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the trial of lizzie borden
21 may 2020
I've been interested in Lizzie Borden as long as I can remember. Most people even vaguely interested in true crime are. I read several of the available books back in the 1970s, and admired the mid-'70s TV movie starring Elizabeth Montgomery as Lizzie. I recently saw the 2018 feature film with Chloë Sevigny as Lizzie and, wanting to catch up on Bordenography, went on to Cara Robertson's recent book The Trial of Lizzie Borden. And yet in all those decades, I doubt my insight into the mystery has progressed much at all. Lizzie Borden remains perpetually out of reach.
On the one hand, Lizzie Borden was obviously guilty of the ultra-grisly 1892 axe murders of her father and her stepmother. On the other, that statement depends on a class assumption. The bourgeois Lizzie and her servant Bridget Sullivan are the only plausible suspects. (Lizzie's sister Emma is sometimes adduced, but can't be placed at the Borden home on the morning in question, and if Emma was the killer, both Lizzie and Bridget would have to be in on an increasingly unmanageable conspiracy.)
If Lizzie was the killer, Bridget might have covered for her, for remuneration, out of affection, maybe out of deference. But if Bridget killed the elder Bordens, the proud, class-conscious Lizzie would certainly have turned her in. (The Sevigny film posits an understanding between the two women to commit the crimes together; that also works.)
Motive? Observers have had to infer motives, the usual conclusion being that Lizzie was jealous of her stepmother but also hated her father. Robertson cites theories that the murders arose out of emotional and sexual abuse, theories that the Sevigny version elaborates. There's also plain greed. The salient fact of the case is that Abby died first; the killings seem staged to make that fact inescapable. If Andrew had been killed first, Abby would have inherited part of his estate. As it was, Lizzie and her sister Emma inherited it all.
Means? The murder weapon was never found. (It was likelier a hatchet than an axe, but "hatchet murderer" isn't euphonious, and "hatchet" does not rhyme with "whacks.") From the trial records that Robertson cites, there were too many candidates for the murder hatchet rather than too few. The Borden household seems to have been a virtual armory of killin' tackle. But the forensics of the 1890s couldn't establish any definitive links between the hardware and the murders. Again, the important thing is that any intruder would have had to escape through populated streets, bloodstained and toting a gory hatchet.
Some Amazon reviews of The Trial of Lizzie Borden, evidently posted by people who don't read covers or title pages, complain that Cara Robertson hews too closely to those trial records. But Robertson's choice to cover the trial rather than the case more globally is the great virtue of her book. She turns transcripts into a taut narrative that retells the murders through the formalities that the legal system imposed on them. Robertson is very conservative when it comes to speculation about the "real story." The trial is the real story, after all, or what remains of it. Lizzie Borden was acquitted because there was no direct evidence against her. At the same time, the process shows starkly that she had to have been guilty of something. Lizzie either wielded the hatchet, or protected the servant (or perhaps the sister) who did.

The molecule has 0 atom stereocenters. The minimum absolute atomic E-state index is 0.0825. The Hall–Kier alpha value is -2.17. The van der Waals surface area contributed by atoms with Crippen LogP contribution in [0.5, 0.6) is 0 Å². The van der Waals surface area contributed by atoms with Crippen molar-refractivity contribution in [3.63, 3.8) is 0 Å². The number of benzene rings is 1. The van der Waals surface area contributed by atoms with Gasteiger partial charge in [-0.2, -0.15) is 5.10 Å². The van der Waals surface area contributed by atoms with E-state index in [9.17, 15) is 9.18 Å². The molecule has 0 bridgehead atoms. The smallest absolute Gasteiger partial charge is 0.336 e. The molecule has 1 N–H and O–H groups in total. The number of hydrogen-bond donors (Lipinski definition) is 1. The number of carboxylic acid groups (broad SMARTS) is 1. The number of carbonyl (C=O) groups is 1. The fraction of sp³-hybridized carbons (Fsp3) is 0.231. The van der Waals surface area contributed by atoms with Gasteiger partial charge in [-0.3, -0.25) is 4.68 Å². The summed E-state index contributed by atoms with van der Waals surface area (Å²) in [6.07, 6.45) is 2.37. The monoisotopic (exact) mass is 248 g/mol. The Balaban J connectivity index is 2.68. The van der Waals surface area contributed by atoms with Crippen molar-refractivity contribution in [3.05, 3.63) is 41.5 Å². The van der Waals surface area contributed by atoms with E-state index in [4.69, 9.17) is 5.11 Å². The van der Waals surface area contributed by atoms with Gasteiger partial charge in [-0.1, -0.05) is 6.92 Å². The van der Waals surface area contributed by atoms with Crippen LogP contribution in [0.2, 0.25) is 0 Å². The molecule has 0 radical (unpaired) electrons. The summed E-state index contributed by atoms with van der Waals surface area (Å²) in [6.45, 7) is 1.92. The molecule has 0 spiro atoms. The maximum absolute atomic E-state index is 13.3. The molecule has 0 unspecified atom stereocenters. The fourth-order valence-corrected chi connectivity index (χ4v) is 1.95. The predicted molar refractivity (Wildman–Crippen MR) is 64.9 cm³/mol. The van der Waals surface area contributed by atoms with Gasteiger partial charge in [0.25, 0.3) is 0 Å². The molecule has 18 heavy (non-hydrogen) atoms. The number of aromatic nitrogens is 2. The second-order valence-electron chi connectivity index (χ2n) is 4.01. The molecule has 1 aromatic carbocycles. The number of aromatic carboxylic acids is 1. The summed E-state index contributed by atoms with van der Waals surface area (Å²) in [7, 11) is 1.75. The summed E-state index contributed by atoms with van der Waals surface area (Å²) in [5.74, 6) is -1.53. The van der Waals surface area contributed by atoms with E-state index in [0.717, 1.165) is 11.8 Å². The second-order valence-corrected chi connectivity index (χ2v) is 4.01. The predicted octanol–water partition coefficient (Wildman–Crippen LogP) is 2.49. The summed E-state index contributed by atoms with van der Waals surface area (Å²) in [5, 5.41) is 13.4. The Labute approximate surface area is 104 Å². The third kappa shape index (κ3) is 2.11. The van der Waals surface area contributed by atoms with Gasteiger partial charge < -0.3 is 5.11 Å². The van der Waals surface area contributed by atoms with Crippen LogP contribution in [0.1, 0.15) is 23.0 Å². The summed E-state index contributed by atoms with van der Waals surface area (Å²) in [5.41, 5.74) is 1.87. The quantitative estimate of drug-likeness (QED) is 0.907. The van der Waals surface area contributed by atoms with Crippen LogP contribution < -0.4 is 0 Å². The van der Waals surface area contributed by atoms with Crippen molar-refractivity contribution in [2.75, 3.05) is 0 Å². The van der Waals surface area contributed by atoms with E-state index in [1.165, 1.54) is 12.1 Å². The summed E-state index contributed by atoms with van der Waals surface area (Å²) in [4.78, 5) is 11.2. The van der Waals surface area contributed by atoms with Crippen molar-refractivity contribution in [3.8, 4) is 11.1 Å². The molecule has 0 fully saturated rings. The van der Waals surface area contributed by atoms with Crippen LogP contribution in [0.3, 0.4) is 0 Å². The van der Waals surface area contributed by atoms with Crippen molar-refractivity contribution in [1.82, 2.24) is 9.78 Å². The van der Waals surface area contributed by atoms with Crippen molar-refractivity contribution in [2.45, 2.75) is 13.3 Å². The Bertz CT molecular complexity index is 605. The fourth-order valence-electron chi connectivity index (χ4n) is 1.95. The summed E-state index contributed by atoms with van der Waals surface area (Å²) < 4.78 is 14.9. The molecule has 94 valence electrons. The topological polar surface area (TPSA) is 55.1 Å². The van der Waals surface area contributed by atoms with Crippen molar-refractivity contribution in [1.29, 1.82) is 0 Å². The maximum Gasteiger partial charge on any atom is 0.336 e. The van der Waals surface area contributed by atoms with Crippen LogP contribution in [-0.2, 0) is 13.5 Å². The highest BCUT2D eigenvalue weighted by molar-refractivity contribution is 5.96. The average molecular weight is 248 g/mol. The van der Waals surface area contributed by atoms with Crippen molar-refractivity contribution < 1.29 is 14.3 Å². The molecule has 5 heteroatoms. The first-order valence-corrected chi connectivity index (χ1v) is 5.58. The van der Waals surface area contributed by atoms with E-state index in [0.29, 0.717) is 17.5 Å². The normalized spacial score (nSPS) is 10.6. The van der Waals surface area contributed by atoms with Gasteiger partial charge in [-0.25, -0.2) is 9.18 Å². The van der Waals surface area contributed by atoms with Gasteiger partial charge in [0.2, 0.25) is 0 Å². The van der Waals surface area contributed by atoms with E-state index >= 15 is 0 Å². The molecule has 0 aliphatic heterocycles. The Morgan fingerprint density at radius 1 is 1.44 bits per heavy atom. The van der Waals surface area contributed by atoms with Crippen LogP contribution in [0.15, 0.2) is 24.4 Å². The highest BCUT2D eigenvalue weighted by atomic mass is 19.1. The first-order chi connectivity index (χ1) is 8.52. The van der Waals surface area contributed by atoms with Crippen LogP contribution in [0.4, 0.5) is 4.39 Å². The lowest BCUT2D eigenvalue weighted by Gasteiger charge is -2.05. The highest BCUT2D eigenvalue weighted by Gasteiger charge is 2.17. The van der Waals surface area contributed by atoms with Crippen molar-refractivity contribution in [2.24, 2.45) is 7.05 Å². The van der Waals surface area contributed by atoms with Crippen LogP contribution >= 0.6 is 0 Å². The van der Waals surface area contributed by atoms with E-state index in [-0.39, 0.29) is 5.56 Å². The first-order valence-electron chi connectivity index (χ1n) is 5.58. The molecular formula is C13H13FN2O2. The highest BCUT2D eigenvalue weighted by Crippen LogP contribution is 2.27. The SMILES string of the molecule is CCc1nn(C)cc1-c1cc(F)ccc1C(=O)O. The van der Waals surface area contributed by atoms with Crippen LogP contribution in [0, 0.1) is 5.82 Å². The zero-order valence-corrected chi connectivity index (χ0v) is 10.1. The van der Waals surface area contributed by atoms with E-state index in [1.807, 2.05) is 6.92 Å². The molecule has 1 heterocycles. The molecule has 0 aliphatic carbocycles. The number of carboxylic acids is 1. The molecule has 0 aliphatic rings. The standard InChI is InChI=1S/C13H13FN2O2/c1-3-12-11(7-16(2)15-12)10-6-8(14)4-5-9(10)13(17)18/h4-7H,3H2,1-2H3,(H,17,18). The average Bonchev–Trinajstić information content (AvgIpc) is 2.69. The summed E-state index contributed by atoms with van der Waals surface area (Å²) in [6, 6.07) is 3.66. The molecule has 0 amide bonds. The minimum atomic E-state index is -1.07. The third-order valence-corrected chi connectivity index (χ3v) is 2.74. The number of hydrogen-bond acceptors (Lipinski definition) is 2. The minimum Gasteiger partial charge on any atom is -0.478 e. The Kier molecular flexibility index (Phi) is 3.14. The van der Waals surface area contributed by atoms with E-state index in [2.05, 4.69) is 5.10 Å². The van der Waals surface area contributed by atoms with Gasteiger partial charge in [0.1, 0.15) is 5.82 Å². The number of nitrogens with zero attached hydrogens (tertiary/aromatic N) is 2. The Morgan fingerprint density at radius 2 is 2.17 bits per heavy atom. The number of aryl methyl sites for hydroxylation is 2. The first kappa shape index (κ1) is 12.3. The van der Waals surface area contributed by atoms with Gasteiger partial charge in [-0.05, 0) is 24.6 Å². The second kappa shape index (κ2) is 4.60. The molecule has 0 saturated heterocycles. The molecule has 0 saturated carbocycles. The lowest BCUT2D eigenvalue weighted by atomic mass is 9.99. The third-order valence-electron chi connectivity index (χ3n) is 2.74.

Robertson shows how assumptions and reticences about gender played into Lizzie's acquittal. Lizzie Borden was at once too refined to be suspected of brutality, and too brutal (in late-Victorian conceptions of her sex) to be held responsible – if one supposes that repressed hysteria or her "monthly sickness" somehow drove her to chop up Mom and Pop. Such hermeneutics were not the sole province of patronizing males. A key character in Robertson's narrative is Elizabeth Jordan, a pioneering journalist who covered the trial and would write both nonfiction and fictionalized accounts of the case. Jordan was distinctly on Team Lizzie throughout. One senses more than an undertone, in Jordan's writing, of the idea, not fully worked-out, that if Lizzie killed her elders she must have had excellent reasons to do so, reasons linked to her sex, her economic dependency, her domestic captivity.
In a brief epilogue, Robertson traces Lizzie Borden's subsequent self-actualization as the scandalous heiress of Fall River, Massachusetts. If Lizzie killed her father and stepmother to be free of stifling conventions, she made the most of her inheritance and her liberty. Maybe that's what makes people most uneasy about Lizzie Borden: literally or figuratively, she got away with murder.
Robertson, Cara. The Trial of Lizzie Borden: A true story. New York: Simon & Schuster, 2019.